[00:09:57] And most of you will know the limitation of these as well. The imagination that I had of the satisfaction that I would acquire with a car ultimately probably will be frustrated. So the same logic that if I put my hopes on acquiring, so to speak, another human by attaching myself to them applies also to objects that will ultimately be a similar frustration. Frustration not with the object itself, but a frustration with the expected capabilities of this object to give me lasted continuous satisfaction. The symbolic goes beyond imaginary and is actually what makes us human for local. Because as I described it, you can imagine that some of the processes that are responsible for the imaginary satisfaction are also valid for the animal realm. For Lakhan, the unconscious is structured like a language. And what is happening in the symbolic is that the developing child gets a representation. Ofsociety communicated by and transmitted by language and language like communication structures. That means that the child starts to learn that the world is governed not by the features of objects alone, but by rules, regular meditations, agreements, and so on. Everyone who has seen children growing up also sees how they are fascinated by rules and laws. They are subjected to it. This is how parents exercise power over the child. This is what they teach them that there is a certain structure throughout the day that in certain contexts it's okay to behave in a playful way, and in other contexts they have to be quiet and more obedient.

 

[00:12:07] For example, this is how they are introduced to child play. And then it's quite easy to see how when children are among themselves, they will in a way replicate what they have learned, which is the application of rules, norms and laws to other children and the interplay as well. So this is the introduction of the child to the wider world of the rules of society. And this is the period of time when the unconscious of the child gets formed and in a more substantial way that stays valid throughout the adult life. Everything that society has to offer is encoded in this symbolic, for example, ethics and morals or aesthetics. Family life. Relationship satisfaction. The beauty of communication and so forth. Of course, that comes with its own frustrations. But essentially, what adults and people, when they mature, pick up and learn by time is that their development within the symbolic realm is the most promising approach to master life. So over time with the decades, this is what we usually try to figure out how to do better, which is to apply the rules and norms of society and the way that they suit me. And we try to manifest and come up with our own rules and regulations that allow me as an individual to maintain myself in a satisfactory way in whatever part of society I am positioning myself in.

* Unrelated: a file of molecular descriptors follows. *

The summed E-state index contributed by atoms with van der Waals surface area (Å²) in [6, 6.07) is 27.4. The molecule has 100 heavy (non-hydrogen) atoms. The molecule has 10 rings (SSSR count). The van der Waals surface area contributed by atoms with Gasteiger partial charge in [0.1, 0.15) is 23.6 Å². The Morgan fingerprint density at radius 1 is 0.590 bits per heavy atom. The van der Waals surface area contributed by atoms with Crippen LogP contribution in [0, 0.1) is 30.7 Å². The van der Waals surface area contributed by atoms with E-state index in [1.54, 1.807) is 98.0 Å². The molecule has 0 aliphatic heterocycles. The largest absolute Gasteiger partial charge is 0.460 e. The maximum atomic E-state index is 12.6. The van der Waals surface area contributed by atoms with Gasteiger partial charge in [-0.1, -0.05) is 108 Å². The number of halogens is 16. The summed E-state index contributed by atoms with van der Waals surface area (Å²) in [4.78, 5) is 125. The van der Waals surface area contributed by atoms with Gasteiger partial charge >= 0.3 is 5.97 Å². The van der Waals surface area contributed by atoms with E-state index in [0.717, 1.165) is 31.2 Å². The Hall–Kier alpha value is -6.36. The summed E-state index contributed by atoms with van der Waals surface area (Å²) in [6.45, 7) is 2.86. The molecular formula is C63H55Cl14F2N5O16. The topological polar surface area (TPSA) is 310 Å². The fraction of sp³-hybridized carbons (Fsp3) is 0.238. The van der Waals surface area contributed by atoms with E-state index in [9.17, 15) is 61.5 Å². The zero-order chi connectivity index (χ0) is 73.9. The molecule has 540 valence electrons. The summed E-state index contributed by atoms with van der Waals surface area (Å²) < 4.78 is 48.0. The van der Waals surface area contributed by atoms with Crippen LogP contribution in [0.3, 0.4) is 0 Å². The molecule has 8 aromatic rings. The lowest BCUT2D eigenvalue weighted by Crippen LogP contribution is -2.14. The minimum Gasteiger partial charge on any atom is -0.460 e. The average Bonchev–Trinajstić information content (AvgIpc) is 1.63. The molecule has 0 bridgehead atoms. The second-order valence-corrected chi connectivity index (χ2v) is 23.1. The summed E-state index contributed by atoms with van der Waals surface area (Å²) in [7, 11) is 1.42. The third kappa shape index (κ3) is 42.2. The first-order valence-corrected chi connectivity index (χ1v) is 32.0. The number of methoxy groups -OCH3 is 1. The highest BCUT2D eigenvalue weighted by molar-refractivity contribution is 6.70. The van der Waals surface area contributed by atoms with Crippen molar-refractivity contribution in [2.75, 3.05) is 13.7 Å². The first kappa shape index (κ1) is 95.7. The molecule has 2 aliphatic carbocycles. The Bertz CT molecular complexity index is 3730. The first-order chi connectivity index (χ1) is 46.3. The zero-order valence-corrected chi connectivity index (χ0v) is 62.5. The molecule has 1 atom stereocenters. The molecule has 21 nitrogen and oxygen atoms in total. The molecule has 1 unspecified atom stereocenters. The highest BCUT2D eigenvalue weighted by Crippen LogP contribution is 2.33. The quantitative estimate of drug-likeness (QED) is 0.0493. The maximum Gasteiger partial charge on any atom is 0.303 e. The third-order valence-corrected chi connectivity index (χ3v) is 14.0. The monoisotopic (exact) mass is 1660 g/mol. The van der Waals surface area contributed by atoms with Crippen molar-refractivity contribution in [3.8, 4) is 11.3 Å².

[00:14:00] And actually, we could stop here and there would be no necessity for a third element because the symbolic basically covers the most important fields in the development of the human mind and our unconscious. So what is this? Suppose it real that is necessary as the third element. If you think about it, what society provides us is a very specific idea of how our development should be. It's a very specific proposition. If I teach my child that in order to find satisfaction, it has to navigate between the rules and norms of society and creating its own rules and norms. Then I give it a very specific idea of how life should be led. Now reality, so to speak, might not be really interested in me as an individual trying to figure out laws. There is the basic insecurity of our bodily life. It is our experience that things happen around us that don't care much about my plans. If I try to make a career over several decades with the idea to retire and then enjoy my life to a certain extent in a certain way, to do a world trip or to retire to my small house that I have bought somewhere nature, whatever the fantasy might be. Often there are elements that just obstruct my nice ideas that I have developed.